President Trump’s Executive Orders have been front page news for the past week, many of which have been quite controversial. Yesterday the President issued another Executive Order that, although unlikely to garner major media buzz, may be the most impactful yet for government contractors. The Presidential Executive Order on Reducing Regulation and Controlling Regulatory Costs, which some have referred to as the “Two-for-One” Order, is aimed at reducing the number of regulations across the federal government. The gist of the Order is that for every one new regulation that an executive branch agency proposes, it must repeal two existing regulations. In addition, the agency’s estimated cost of any new regulations must be offset by reductions in cost by repeal of existing regulations.
The Order makes exceptions for regulations pertaining to the “military, national security, or foreign affairs function of the United States,” “regulations related to agency organization, management, or personnel,” and any other category of regulations exempted by the Director of the Office of Management and Budget (“OMB”).
The problem with this Order is that its terms are vague, and the person charged with providing additional guidance on the Order has yet to be confirmed by the Senate. Continue Reading Trump’s Executive Order on Reducing Regulations Leaves Questions Unanswered
Two pieces of federal legislation that recently became law will have a major impact on government contractors seeking to protest Department of Defense (DoD) and Civilian Agencies task order awards. Some changes are for the worse, others are for the better. However, the best news for contractors is probably that some of the changes that were proposed did not make it into the final legislation.
2017 NDAA Divests GAO of Protest Jurisdiction Over of DoD Task Order Awards Between $10 Million and $25 Million
Signed into law Dec. 23, 2016, the 2017 National Defense Authorization Act (2017 NDAA) amends 10 U.S.C. § 2304c(e)(1)(B) by increasing the GAO’s jurisdictional threshold value for DoD task order protests from $10 million to $25 million. Naturally, this large increase greatly impacts contractors on DoD acquisitions. No legal remedy to protest DoD task orders less than $25 million will now exist, unless the protestor contends that the the order increases the scope, period, or maximum value of the contract under which the order is issued. Since DoD lobbied for this large increase, contractors can expect DoD will aim to issue task orders under the new $25 million threshold knowing those task order awards will not be subject to a protest at GAO.
Civilian Task Order Act Restores GAO’s Protest Jurisdiction Over Protests of $10 Million+ Civilian Agency Task Order Awards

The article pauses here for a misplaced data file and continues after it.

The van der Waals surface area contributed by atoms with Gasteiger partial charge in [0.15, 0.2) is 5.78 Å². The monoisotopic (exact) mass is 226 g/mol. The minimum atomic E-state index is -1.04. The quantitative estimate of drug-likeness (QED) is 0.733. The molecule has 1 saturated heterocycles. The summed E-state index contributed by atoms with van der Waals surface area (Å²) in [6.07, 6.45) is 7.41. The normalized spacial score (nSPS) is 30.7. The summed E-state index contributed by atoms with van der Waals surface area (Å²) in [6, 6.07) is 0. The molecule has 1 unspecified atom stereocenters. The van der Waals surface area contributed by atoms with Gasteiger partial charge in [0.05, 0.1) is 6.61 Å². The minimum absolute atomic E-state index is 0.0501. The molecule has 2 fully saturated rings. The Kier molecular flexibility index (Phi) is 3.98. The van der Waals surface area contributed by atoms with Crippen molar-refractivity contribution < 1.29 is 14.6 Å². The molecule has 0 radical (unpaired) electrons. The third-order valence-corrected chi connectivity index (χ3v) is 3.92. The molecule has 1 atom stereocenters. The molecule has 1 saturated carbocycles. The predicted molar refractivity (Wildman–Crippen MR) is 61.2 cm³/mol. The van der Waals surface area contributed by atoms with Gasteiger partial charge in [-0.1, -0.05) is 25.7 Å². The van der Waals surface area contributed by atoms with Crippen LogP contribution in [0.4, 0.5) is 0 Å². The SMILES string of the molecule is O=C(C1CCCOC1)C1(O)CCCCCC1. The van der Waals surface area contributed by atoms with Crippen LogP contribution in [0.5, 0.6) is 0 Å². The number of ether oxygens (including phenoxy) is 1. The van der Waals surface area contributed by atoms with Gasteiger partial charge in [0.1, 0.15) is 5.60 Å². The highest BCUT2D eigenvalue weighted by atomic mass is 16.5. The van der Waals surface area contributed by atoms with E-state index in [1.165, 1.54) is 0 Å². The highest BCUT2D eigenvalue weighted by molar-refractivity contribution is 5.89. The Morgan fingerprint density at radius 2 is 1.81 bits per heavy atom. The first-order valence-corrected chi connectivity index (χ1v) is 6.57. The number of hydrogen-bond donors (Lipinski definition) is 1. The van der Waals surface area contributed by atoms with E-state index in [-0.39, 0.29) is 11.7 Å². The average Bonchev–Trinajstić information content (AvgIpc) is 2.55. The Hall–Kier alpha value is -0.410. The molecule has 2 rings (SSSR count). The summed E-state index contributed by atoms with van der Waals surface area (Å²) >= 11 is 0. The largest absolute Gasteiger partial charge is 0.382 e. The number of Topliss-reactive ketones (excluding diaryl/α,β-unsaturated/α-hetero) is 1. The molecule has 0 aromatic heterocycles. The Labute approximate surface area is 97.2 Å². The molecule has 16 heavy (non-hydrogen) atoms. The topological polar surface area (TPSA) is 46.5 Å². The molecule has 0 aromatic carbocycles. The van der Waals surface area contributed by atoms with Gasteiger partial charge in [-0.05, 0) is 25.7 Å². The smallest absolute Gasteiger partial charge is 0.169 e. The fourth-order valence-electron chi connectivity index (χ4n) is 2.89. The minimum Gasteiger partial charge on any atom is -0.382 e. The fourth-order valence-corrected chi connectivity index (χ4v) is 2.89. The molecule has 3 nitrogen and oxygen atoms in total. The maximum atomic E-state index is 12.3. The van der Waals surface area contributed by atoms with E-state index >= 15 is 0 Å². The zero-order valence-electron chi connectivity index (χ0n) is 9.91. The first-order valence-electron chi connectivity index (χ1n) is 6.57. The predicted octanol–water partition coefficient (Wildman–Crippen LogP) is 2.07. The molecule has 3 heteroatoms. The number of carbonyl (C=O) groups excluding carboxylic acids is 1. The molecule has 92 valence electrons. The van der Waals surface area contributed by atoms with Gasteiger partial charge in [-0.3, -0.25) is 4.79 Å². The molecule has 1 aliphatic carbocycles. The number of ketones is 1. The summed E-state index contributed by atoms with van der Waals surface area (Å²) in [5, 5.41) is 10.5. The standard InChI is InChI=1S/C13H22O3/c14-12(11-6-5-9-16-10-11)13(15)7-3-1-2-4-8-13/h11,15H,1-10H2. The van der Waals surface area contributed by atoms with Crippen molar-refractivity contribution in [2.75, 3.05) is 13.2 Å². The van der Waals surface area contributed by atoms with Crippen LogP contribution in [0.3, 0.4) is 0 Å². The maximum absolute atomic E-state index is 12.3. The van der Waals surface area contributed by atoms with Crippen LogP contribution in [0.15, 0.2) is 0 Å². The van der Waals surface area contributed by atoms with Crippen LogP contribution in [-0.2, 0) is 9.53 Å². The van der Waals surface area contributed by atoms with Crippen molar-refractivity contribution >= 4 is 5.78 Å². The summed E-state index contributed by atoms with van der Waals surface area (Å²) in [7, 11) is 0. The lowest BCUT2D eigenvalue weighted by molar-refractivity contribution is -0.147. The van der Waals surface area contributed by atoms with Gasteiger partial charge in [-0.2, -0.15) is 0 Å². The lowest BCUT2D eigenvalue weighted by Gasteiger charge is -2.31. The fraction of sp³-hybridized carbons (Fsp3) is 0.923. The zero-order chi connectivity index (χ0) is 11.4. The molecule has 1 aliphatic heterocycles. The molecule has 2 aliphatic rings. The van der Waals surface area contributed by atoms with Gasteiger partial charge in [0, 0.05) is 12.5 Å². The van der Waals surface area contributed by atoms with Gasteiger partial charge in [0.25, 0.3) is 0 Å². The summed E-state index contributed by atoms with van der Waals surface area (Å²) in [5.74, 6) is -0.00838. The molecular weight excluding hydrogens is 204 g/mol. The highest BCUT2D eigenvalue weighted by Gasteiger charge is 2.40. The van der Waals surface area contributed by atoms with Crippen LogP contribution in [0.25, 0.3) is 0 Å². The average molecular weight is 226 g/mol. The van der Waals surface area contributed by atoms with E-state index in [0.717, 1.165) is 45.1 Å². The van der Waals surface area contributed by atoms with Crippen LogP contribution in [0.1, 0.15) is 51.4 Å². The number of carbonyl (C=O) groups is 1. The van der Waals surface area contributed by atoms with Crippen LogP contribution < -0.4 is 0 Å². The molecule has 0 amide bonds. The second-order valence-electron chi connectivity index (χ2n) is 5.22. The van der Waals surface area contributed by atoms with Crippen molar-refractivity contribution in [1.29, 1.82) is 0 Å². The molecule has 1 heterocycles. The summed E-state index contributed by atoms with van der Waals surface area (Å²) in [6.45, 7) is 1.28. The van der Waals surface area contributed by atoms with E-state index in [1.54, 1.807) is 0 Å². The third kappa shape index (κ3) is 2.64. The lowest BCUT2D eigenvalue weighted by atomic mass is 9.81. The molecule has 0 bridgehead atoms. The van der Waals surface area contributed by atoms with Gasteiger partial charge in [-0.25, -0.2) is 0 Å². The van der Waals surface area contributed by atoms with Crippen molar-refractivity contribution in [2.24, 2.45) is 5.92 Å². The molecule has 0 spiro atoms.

The Government Accountability Office (GAO) Civilian Task and Delivery Order Protest Authority Act of 2016 (Civilian Task Order Act), signed into law Dec. 14, 2016, restores GAO’s protest authority over civilian task orders valued at over $10 million. The reinstatement of civilian task order protest jurisdiction at GAO is welcome news for disappointed offerors on civilian task order procurement, since they had no remedy during the prior three months to protest civilian agencies’ task order awards.
Although the increase in the DoD threshold to $25 million is unwelcome news, contractors can breathe a sigh of relief that other proposed protest reforms were not part of the final enacted 2017 NDAA. Those proposed changes included an attempt to require contractors earning more than $100 million in annual revenue to reimburse GAO for costs incurred for processing an unsuccessful GAO bid protest and to make an incumbent contractor-protestor forfeit profits earned on a bridge contract or extension received during the resolution of an unsuccessful GAO bid protest, and to preclude contractors from filing a bid protest at the Court of Federal Claims after unsuccessfully pursuing a protest at GAO. However, these proposed changes may not be dead forever. The 2017 NDAA mandates that DoD contract with an independent research entity to carry out a comprehensive study on the prevalence and impact of bid protests on Department of Defense acquisitions, including protests filed with contracting agencies, the Government Accountability Office, and the Court of Federal Claims. One of the focuses of the report is too analyze bid protests filed by incumbent contractors. Contractors should keep an eye out for this report, as it could be used as ammunition to limit bid protests rights in the future.
Sea Sheppard Conservation Society (“Sea Sheppard”) recently found itself in the unfortunate situation of being in an auction bidding war against a single ineligible bidder in a General Services Administration (“GSA”) auction, resulting in Sea Sheppard having to pay a substantially higher sum for two vessels than if only eligible buyers had been allowed to participate in the auction. Sea Sheppard submitted a claim contending that it should have been permitted to buy the vessels at lower prices than those it actually paid, because it was required to raise its own bid solely to beat out bids submitted by an ineligible bidder. In denying Sea Sheppard’s claim on appeal, the U.S. Civilian Board of Contract Appeal (“CBCA”) may have created a real dilemma for future contractors bidding in government auctions.
In December 2014, the GSA listed for sale two Coast Guard vessels via an online auction. As a condition to participate in the auction, all bidders were required to recognize that the sale was subject to specific Terms and Conditions (Standard Form 114C, April 2001). Under the “Eligibility of Bidders” provision, the Terms and Conditions generally required bidders to: (a) be over 18 years of age; (b) not be a government employee of certain agencies or relative of same, and (c) not be debarred. The Terms and Conditions also stated that bidding was not limited to U.S. Citizens, but some items would only be sold to U.S. Citizens. Also, the Terms and Conditions put bidders on notice that all property was subject to all applicable export laws and regulations, including International Trafficking in Arms Regulations (“ITAR”) 22 CFR Part 120, et seq.